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August 31, 2014

A Moment in Linemen History: The Story Behind the Pulitzer Prize Winning Image ‘The Kiss of Life’, 1967

There are not many who would want to work at great heights with high-voltage, but when a line needs repair, that is where the linemen will be. Understanding the dangers of working with high-voltage equipment is mandatory and the job is not for just anyone. Not only does the occupation require an in-depth knowledge of electricity, repairing wires, and safety needs, but a good amount of nerves and confidence as well.

Understanding the risks involved with the job and having the proper safety background make all the difference to both a utility company and a worker. Making a mistake near a high-voltage wire can cause tremendous damage, even if he or she has the proper protective equipment (PPE). On a fateful day in 1967, one photographer would bear witness to the dangers and resulting safety protocol and heroic actions of linemen on the job. The moment would live on in history as the Pulitzer Prize winning image, ‘The Kiss of Life’.

The Kiss of Life

It was a hot July day, 1967, Florida, and although the day started out like any other morning, it would become a day that would live in linemen history.

Rocco Morabito, a journalist with the Jacksonville Journal, was headed to a local news event and paused to watch as linemen worked above him. He went on to cover a railroad strike and click a few images. As Rocco tells the story, he thought he would go back to ‘rind another picture’ but as he passed the linemen, he heard screaming. Looking up, there was Randall G. Champion. Randall was unconscious, his body hanging limp but still in his safety harness. J. D. Thompson, an apprentice lineman, reacted with lightening speed, racing to the pole and shimming up to Champion. The position of Champion’s body made it impossible to administer CPR so Thompson cradled his head in his arm and began giving mouth-to-mouth resuscitation, working to breath life back into his fellow lineman.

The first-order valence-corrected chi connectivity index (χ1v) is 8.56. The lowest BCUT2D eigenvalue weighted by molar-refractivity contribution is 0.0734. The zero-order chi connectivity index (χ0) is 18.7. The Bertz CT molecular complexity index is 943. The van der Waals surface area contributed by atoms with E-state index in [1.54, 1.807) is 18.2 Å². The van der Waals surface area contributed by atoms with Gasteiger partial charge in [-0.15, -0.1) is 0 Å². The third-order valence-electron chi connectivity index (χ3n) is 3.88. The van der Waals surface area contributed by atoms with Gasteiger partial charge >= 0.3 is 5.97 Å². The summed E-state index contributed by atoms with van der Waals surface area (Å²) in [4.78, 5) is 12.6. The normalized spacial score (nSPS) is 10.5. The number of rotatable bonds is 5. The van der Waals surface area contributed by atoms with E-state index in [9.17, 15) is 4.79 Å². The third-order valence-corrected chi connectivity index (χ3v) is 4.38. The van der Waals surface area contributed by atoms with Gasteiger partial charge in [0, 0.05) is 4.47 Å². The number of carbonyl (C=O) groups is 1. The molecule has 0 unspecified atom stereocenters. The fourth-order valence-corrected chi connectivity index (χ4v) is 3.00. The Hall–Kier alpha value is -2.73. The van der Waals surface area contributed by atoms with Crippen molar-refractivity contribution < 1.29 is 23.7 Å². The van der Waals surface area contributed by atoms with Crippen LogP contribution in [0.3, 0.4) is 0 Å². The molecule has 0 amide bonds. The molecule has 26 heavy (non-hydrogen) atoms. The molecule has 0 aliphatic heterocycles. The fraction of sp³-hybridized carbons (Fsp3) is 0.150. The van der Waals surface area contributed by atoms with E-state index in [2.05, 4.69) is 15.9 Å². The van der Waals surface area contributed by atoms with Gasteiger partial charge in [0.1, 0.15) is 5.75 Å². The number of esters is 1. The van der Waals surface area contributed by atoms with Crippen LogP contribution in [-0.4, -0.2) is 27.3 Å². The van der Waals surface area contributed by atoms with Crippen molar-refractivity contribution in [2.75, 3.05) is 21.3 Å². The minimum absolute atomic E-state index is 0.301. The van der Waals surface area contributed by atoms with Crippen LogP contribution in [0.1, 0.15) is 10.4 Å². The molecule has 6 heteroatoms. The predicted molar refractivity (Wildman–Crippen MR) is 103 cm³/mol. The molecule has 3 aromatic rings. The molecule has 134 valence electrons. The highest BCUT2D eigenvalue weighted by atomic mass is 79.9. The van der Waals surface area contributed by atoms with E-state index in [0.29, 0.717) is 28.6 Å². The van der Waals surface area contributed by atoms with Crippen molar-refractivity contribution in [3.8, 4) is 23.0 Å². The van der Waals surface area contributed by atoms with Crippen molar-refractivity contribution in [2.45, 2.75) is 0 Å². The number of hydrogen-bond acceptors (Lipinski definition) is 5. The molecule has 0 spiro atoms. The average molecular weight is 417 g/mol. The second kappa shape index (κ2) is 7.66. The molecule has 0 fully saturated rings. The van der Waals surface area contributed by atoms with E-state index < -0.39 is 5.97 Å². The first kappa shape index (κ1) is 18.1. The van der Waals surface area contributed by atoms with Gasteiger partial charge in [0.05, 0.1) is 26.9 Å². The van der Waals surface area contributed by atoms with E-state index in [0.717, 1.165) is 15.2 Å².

Being a photojournalist, Rocco quickly snapped an image and then ran to his car, radioing the paper to call an ambulance. Unable to help, Rocco grabbed his camera. He backed up and continued to walk backward until he hit a house. With no where else to go, he clicked the image. As he snapped that photo, Thompson yelled out, “He’s Breathing!”

After Rocco ‘got the shot’, he returned to his car and again radioed the newspaper dispatch, this time, telling them,”You might want to wait for this. I think I’ve got a pretty good one.” And indeed he did. Rocco Morabito went on to win the 1968 Pulitzer Prize for Spot Photography – the first of its kind. Bob Pate, the copy editor of the Jacksonville Journal is credited with the ‘slug that stuck’,”The Kiss of Life.” From safety classes to anthologies, and even a documentary in 2008 on the 40th anniversary of that fateful event, the photo has maintained a life of its own.

Rocco Morabito and his iconic picture.

And those men, Champion and Thompson, they both continued to work as linemen in the years to follow. Champion retired in 1991. Sadly, he passed away in 2002 at the age of 64 as a result of heart failure. Thompson retired around 1995 having received several awards for his heroism and quick thinking. He is noted as having said that, “he was acting on his training and was thankful he could revive his downed co-worker.” He was just “doing his job.”

Rocco continued to work for the newspaper for a total of 42 years, 33 of those yeas as a photographer. He retired in 1982. Rocco Morabito passed away at the age of 88 on April 5, 2009. His work, including “The Kiss of Life”, will continue to live on, illustrating the harrowing work that our linemen men and women perform every day.

(via Border States)



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